twitter Facebook Linkedin acp Contact Us

AfDB and partners inaugurate Shango power substation in Rwanda

Rwanda is pursuing an ambitious target to achieve affordable, reliable and universal access to electricity by 2024. (Image source: maxmann/Pixabay)

The African Development Bank (AfDB), Embassy of Germany in Rwanda and the KfW Development Bank joined the Government of Rwanda to inaugurate the high voltage 188 MVA Shango power substation in the capital Kigali and its related transmission network

The substation is part of the NELSAP Regional Interconnection Project involving Kenya, Uganda, Rwanda, DRC and Burundi. The Rwandan component, at an estimated cost of US$123.14mn, involves the construction of 286km of 220 kV lines, three substations and the upgrade of two substations.

The African Development Fund, part of the African Development Bank Group, contributed US$42.15mn (about 34 per cent) of the total project cost.

The Shango substation, the biggest in the country, has been designed to play an important role in the management of electricity dispatching services in Rwanda and a routing node for electricity trading between the East African neighbours. It is in line with the Bank’s High 5 priorities, Light Up and Power Africa and Integrate Africa.

Speaking at the inauguration, held on 5 December, Martha Phiri, Bank Country Manager in Rwanda expressed appreciation for the strong cooperation that the Bank continues to enjoy with the Government of Rwanda. The energisation of the Shango substation and related network will facilitate the country’s access to excess power of nearly 1,040MW from the regional market, reducing reliance on expensive fossil-fuel generated power.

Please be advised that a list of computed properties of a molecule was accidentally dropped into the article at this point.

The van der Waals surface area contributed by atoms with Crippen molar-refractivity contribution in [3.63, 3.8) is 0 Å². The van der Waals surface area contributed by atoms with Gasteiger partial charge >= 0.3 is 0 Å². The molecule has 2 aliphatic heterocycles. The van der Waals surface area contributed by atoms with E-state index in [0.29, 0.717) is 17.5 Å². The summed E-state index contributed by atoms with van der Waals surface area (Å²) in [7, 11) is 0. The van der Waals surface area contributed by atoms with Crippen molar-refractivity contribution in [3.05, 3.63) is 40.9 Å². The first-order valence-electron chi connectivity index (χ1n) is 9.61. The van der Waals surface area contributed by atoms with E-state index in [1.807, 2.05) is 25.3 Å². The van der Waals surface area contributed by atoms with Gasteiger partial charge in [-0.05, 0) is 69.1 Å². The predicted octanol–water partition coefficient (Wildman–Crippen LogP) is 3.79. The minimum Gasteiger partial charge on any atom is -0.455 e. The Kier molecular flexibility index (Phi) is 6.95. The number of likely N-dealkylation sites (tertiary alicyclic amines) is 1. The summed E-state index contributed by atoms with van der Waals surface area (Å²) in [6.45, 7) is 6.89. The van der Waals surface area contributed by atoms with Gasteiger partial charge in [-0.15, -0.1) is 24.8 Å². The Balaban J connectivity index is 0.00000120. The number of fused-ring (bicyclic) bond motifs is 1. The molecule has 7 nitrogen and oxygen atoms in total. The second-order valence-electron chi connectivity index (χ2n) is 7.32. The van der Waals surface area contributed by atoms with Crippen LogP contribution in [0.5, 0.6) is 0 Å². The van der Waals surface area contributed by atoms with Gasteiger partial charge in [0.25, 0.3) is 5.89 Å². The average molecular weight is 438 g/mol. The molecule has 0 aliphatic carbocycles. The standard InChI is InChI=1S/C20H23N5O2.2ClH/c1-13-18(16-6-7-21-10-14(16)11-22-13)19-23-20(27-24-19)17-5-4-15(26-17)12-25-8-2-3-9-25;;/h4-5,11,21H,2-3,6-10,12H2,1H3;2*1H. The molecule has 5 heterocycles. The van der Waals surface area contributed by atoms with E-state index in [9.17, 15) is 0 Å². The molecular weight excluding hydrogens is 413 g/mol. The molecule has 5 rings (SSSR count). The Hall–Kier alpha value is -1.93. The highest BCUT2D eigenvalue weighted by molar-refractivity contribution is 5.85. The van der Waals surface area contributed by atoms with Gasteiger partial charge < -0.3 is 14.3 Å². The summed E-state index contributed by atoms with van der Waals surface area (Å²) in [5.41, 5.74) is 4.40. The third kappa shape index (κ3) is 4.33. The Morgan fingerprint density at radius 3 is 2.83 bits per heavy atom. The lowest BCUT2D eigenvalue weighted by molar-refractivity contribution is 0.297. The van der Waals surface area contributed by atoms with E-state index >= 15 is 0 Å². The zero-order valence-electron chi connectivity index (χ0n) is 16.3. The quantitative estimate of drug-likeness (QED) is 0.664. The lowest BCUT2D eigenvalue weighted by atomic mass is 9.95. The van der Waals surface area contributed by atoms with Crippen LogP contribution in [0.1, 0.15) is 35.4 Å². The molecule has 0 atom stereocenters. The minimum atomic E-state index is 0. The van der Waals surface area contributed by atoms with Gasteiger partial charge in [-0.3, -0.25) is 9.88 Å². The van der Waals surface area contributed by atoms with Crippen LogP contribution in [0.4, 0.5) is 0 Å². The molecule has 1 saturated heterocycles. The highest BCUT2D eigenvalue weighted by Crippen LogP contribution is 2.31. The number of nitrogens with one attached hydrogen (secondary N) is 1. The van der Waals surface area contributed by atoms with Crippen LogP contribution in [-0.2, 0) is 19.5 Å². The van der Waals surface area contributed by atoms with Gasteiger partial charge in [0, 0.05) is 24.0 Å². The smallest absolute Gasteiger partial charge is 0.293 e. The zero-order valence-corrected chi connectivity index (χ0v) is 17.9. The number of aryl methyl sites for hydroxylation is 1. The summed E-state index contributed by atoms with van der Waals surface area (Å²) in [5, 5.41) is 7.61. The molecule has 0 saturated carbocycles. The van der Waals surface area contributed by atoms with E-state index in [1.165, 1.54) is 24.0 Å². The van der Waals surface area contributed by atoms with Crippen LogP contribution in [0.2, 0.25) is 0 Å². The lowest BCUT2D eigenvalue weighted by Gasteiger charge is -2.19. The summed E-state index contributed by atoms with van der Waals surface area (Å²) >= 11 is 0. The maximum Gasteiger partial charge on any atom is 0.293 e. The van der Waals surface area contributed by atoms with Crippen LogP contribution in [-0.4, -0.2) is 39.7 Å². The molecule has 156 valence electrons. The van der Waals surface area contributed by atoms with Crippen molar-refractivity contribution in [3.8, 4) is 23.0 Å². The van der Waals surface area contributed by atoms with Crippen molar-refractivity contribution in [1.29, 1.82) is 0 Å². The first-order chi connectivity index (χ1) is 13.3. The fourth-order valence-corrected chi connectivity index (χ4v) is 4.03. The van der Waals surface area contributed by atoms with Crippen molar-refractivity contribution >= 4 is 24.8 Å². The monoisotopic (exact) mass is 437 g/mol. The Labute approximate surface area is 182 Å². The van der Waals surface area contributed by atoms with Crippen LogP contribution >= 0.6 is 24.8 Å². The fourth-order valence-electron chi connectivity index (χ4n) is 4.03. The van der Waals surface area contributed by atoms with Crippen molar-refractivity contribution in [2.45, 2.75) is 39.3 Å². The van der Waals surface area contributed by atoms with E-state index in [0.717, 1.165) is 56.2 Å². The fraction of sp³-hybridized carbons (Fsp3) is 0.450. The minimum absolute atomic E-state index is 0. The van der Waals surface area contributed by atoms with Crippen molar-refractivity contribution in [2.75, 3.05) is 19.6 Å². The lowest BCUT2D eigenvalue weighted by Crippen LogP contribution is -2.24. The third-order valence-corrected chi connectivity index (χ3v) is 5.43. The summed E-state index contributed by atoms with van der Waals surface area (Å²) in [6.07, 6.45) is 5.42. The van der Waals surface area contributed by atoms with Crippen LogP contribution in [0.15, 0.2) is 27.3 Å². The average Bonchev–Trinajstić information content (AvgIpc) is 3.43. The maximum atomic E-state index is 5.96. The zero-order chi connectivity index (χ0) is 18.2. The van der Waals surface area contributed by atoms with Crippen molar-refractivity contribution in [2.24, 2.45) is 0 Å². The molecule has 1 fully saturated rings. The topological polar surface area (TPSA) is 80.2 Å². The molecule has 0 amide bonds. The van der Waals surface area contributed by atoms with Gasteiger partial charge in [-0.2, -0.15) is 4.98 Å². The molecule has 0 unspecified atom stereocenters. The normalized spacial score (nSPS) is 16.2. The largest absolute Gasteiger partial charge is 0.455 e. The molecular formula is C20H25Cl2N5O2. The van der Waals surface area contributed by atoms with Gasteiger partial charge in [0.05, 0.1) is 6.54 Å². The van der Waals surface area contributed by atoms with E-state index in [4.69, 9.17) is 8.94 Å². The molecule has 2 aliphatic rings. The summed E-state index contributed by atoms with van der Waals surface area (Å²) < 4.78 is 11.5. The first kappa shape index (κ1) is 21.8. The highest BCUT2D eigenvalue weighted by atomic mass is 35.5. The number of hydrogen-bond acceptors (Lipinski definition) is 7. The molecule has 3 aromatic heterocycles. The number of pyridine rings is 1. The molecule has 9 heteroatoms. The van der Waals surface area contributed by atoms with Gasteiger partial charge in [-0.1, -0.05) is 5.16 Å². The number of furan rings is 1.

“This would eventually benefit the people and industries in Rwanda through increased availability, reliability of clean power and possible reduction in electricity tariffs,” Phiri said.

Rwanda is pursuing an ambitious target to achieve affordable, reliable and universal access to electricity by 2024 in line with the National Strategy for Transformation. The Bank’s support to the energy sector has more than doubled over the past three years to the current level of US$455.46mn, supporting seven public sector operations (of which three are regional projects) and one private-sector operation.

With a total on-going portfolio of US$1.15bn, the Bank’s country strategy for Rwanda has two pillars:

1. Investing in energy and water infrastructure to enable inclusive and green growth

2. Developing skills to promote high value-added economic activities and economic transformation